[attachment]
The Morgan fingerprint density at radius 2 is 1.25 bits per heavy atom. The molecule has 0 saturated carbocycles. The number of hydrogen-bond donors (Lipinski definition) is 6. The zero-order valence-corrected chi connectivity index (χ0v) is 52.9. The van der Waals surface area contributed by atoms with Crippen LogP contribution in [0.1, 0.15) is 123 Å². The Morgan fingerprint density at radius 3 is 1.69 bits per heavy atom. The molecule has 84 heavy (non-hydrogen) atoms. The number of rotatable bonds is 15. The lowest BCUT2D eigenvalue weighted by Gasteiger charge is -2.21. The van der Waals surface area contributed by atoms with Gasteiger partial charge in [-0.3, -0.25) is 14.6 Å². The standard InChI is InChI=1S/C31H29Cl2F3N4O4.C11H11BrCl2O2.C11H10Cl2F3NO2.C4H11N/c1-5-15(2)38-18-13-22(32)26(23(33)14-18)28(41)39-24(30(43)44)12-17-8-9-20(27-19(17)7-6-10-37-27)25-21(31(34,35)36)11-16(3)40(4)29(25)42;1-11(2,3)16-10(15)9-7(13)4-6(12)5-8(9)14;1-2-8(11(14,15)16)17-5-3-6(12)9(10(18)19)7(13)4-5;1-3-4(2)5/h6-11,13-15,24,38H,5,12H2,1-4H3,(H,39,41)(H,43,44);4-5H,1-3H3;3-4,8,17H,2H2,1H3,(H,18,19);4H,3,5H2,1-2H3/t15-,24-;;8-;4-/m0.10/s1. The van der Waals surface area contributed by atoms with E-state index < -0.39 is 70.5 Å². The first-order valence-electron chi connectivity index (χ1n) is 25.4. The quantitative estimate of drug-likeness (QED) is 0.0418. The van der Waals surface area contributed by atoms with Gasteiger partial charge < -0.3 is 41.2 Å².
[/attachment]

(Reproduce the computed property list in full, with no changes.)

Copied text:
The Morgan fingerprint density at radius 2 is 1.25 bits per heavy atom. The molecule has 0 saturated carbocycles. The number of hydrogen-bond donors (Lipinski definition) is 6. The zero-order valence-corrected chi connectivity index (χ0v) is 52.9. The van der Waals surface area contributed by atoms with Crippen LogP contribution in [0.1, 0.15) is 123 Å². The Morgan fingerprint density at radius 3 is 1.69 bits per heavy atom. The molecule has 84 heavy (non-hydrogen) atoms. The number of rotatable bonds is 15. The lowest BCUT2D eigenvalue weighted by Gasteiger charge is -2.21. The van der Waals surface area contributed by atoms with Gasteiger partial charge in [-0.3, -0.25) is 14.6 Å². The standard InChI is InChI=1S/C31H29Cl2F3N4O4.C11H11BrCl2O2.C11H10Cl2F3NO2.C4H11N/c1-5-15(2)38-18-13-22(32)26(23(33)14-18)28(41)39-24(30(43)44)12-17-8-9-20(27-19(17)7-6-10-37-27)25-21(31(34,35)36)11-16(3)40(4)29(25)42;1-11(2,3)16-10(15)9-7(13)4-6(12)5-8(9)14;1-2-8(11(14,15)16)17-5-3-6(12)9(10(18)19)7(13)4-5;1-3-4(2)5/h6-11,13-15,24,38H,5,12H2,1-4H3,(H,39,41)(H,43,44);4-5H,1-3H3;3-4,8,17H,2H2,1H3,(H,18,19);4H,3,5H2,1-2H3/t15-,24-;;8-;4-/m0.10/s1. The van der Waals surface area contributed by atoms with E-state index < -0.39 is 70.5 Å². The first-order valence-electron chi connectivity index (χ1n) is 25.4. The quantitative estimate of drug-likeness (QED) is 0.0418. The van der Waals surface area contributed by atoms with Gasteiger partial charge < -0.3 is 41.2 Å².